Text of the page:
By JAMUNA CHIARINI
According to the U.S. Department of Justice, in 2010, an estimated 12.3 million adults and children were in forced labor, bonded labor, and forced prostitution around the world; 56 percent of these victims were women and girls. As many as 300,000 children are at risk for sexual exploitation each year in the United States.
With “Broken Flowers,” Agnieszka Laska, a local Polish expatriate and choreographer, has brought attention to the situation of this problem. Her episodic, 53-minute dance depicts the devastating psychological effects of being forced into sexual slavery. In collaboration with her composer husband Jack Gabel and nine dancers, she has explored the inner workings and personal relationships inside the world of human trafficking. “People are born to be loved. Things are made to be used. Lives go wrong when things are loved and people are used.” (program notes)
Through dim lighting, a creaky bed, one long wooden table, 3 stools, mirrors and a row of clothes taken on and off, Laska (whose previous dances have dealt with 9/11, the wars in the Middle East, Abu Ghraib, Guantanamo and airport body scanners) creates a lonely, bleak scene where eight sex workers and one pimp tell a story of dependence, physical abuse, rape, innocence lost, isolation, exploitation, slavery and oppression.
“Broken Flowers” is a series of connected solos, duets and group dances that tell the story of a group of women trapped in sexual slavery by one man. It opens in a very theatrical way with one dancer sitting alone in a spotlight in the middle of the floor while the others are scattered around the dark edges of the stage suggestively lounging across a bed, a table and some chairs.
Reminiscent of a Broadway musical, I half-expected someone to break into song and sing a sad lonely tune about her plight. Using ballet as its base, the choreography tells the story of a young woman new to the game of selling herself and reluctant to fully submit to her new life. The other sex workers try to cajole her and her pimp beats her. She desperately tries to hang on to dreams she once had but is eventually beaten into submission and falls in line with the others.
There are subplots: an older woman has a confusing love-hate relationship with her pimp and a young girl hides under the table with her teddy bear and is dragged out periodically by the other women and abused. In the end, the older woman is forced to undress publicly one article of clothing at a time and is beaten and tossed aside. While she lies deathly still in the corner the other women are forced back to “work” and end dancing as a group in rhythmic time to the song “Coco Jumbo.”
The production grows in complexity after the Broadway beginning. The story gets thicker and the dancers grow angrier as time goes on. Still, the dancers in the production are beautifully trained but very young. And their energy and commitment to the piece doesn’t replace the emotional breadth and depth to bring this dark story to life.
For a subject like sex trafficking I really wanted to see more risky, boundary pushing choreography, the dark, grungy, street walking at 2 am in the freezing cold with nothing to eat, and in general movement and storytelling that explored the contrast between the public and private lives of the pimp and the women. Ultimately, what I wanted to see is perhaps unwatchable: deep despair, desperation, chaos and violence. Occasionally in the duets I saw moments of more dynamic movement outside of the ballet vernacular; the use of angry push pulls, throwing, and grabbing of bodies convincingly captured the confusion, anger and frustration these characters (and the real people they represent) must feel in their everyday lives and relationships.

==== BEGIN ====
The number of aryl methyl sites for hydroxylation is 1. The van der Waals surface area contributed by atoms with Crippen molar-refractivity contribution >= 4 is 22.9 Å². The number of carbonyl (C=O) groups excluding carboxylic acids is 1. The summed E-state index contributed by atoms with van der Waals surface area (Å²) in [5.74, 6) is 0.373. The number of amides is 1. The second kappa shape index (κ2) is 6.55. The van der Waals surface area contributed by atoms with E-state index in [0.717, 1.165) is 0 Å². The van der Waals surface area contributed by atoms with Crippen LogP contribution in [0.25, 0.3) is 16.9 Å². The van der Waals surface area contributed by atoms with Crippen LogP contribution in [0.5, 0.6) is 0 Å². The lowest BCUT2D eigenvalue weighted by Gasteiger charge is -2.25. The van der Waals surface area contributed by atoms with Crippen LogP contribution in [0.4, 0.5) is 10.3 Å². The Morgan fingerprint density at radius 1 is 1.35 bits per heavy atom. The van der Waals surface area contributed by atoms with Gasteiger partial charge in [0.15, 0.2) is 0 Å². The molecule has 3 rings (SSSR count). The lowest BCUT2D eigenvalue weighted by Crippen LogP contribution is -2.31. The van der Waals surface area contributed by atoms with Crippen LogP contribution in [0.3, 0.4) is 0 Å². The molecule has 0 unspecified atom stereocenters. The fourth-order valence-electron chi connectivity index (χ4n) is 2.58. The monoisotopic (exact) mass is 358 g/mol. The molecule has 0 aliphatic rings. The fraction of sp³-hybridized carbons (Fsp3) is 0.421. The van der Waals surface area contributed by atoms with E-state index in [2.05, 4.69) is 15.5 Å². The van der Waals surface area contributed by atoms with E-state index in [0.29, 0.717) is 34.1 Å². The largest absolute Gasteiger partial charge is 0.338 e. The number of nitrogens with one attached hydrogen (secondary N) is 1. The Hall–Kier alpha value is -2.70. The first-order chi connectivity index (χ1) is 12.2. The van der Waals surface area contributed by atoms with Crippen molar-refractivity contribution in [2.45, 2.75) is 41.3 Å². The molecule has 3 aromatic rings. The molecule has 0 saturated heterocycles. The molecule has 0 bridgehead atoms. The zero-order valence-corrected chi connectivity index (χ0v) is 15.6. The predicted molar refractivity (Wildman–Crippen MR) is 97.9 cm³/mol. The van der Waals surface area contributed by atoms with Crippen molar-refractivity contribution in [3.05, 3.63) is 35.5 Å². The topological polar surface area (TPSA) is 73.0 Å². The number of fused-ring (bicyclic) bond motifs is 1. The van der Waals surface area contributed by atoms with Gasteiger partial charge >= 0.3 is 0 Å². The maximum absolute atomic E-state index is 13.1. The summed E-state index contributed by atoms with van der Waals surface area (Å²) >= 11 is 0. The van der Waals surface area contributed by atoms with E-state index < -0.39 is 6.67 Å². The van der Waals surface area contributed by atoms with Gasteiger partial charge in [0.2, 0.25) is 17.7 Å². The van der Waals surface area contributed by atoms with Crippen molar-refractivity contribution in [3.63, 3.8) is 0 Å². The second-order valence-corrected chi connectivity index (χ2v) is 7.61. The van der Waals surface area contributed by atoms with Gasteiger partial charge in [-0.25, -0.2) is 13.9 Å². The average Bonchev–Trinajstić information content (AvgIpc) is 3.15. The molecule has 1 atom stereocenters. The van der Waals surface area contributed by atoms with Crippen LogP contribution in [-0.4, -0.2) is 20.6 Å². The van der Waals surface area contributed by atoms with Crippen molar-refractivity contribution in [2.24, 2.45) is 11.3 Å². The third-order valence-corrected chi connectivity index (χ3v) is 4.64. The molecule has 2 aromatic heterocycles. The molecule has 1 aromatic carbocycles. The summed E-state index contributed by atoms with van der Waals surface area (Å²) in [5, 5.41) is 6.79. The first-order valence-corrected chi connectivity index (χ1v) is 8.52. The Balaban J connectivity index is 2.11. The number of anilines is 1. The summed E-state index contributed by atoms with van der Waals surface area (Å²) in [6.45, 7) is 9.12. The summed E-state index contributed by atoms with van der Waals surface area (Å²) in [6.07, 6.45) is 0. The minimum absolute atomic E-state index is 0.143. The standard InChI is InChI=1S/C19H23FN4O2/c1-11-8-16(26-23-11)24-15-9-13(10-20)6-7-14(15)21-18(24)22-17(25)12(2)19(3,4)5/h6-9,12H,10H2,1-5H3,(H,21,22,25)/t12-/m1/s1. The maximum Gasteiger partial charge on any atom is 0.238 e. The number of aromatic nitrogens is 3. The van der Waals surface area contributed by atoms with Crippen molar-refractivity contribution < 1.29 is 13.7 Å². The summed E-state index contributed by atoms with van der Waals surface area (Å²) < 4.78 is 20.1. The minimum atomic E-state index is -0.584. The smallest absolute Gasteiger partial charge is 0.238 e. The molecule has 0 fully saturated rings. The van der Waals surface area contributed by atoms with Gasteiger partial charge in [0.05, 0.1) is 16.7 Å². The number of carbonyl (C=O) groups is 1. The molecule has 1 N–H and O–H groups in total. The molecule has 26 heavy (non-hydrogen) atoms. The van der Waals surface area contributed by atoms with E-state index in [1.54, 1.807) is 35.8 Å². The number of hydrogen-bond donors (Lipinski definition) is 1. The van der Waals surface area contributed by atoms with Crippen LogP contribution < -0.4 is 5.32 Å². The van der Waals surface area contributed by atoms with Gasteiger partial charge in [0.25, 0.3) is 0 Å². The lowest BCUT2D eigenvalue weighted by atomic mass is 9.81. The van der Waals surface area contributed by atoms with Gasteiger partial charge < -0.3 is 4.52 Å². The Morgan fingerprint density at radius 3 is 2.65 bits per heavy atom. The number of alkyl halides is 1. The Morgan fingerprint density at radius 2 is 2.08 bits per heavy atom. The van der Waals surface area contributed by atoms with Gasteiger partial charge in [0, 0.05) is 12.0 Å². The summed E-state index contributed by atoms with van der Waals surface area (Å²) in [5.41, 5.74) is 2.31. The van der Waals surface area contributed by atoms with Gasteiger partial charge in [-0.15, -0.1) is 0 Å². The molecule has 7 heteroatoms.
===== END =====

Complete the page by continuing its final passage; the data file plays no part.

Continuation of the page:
Because of the subject matter, it was hard to clap at the end of the performance. As the lights were coming up I could hear muffled crying and I saw people wiping their eyes. I don’t normally see people so emotionally moved after a dance concert, and that by itself made this a very successful performance.
The talented cast of dancers are Niqi Cavanaugh, Karissa Dean, Sissy Dawson, Allie Fahsholz, Timothy Johnson, Sharon Lane, Heidi Nelson, Lauren Richmond, and Marcella Sweeney.
Broken Flowers is supported in part through a RACC Community Cultural Participation Grant. It was also funded through a very successful Kickstarter campaign that ran last month. The company takes the show to San Miguel de Allende, Mexico, next weekend.
The “Broken Flowers” project includes dance workshops and art therapy for victims of sexual trafficking and sexually exploited children. Laska feels that dance can be used as therapy and a way to bring awareness to our communities about sexual exploitation and the vulnerability of women. It is also a way “way for women to work through their physical and mental memories of trauma.” (program notes)
In the question-and-answer-period after the performance an audience member asked if performing a piece like this took a toll on the dancers? “Absolutely,” Laska said. And, every performer in the piece has a personal connection to the material as well. One audience member said the piece was courageous and very profound and seeing this performance made her want to do something about the problem. Laska hopes to show “Broken Flowers” to more audiences in the future in Portland.
If you are interested in fighting this issue personally Laska recommends volunteering with a local organization called YES, Youth Ending Slavery. If you would like to see more information on the worldwide problem of sex trafficking check out Half The Sky, a documentary recently shown on PBS.